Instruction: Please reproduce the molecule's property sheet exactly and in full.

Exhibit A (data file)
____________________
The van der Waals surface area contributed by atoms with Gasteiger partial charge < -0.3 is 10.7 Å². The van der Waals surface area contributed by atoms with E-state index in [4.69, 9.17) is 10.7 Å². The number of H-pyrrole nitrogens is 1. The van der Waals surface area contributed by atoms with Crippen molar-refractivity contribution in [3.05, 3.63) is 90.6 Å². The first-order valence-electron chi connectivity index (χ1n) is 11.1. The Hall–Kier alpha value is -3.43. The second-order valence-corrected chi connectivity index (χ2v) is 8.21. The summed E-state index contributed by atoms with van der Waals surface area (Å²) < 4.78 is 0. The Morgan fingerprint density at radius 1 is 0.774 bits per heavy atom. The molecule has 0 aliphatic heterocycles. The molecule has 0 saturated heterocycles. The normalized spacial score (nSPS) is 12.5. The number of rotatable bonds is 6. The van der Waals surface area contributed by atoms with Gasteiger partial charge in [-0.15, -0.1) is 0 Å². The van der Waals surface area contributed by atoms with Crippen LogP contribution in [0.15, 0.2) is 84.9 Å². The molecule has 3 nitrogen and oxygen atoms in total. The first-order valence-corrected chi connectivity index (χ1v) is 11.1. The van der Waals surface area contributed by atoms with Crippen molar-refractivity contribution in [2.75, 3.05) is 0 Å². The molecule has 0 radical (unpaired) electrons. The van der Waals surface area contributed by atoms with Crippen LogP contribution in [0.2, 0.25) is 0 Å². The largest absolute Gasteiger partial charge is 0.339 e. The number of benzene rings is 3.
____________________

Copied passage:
The van der Waals surface area contributed by atoms with Gasteiger partial charge < -0.3 is 10.7 Å². The van der Waals surface area contributed by atoms with E-state index in [4.69, 9.17) is 10.7 Å². The number of H-pyrrole nitrogens is 1. The van der Waals surface area contributed by atoms with Crippen molar-refractivity contribution in [3.05, 3.63) is 90.6 Å². The first-order valence-electron chi connectivity index (χ1n) is 11.1. The Hall–Kier alpha value is -3.43. The second-order valence-corrected chi connectivity index (χ2v) is 8.21. The summed E-state index contributed by atoms with van der Waals surface area (Å²) < 4.78 is 0. The Morgan fingerprint density at radius 1 is 0.774 bits per heavy atom. The molecule has 0 aliphatic heterocycles. The molecule has 0 saturated heterocycles. The normalized spacial score (nSPS) is 12.5. The number of rotatable bonds is 6. The van der Waals surface area contributed by atoms with Gasteiger partial charge in [-0.15, -0.1) is 0 Å². The van der Waals surface area contributed by atoms with Crippen LogP contribution in [0.15, 0.2) is 84.9 Å². The molecule has 3 nitrogen and oxygen atoms in total. The first-order valence-corrected chi connectivity index (χ1v) is 11.1. The van der Waals surface area contributed by atoms with Crippen molar-refractivity contribution in [2.75, 3.05) is 0 Å². The molecule has 0 radical (unpaired) electrons. The van der Waals surface area contributed by atoms with Crippen LogP contribution in [0.2, 0.25) is 0 Å². The largest absolute Gasteiger partial charge is 0.339 e. The number of benzene rings is 3.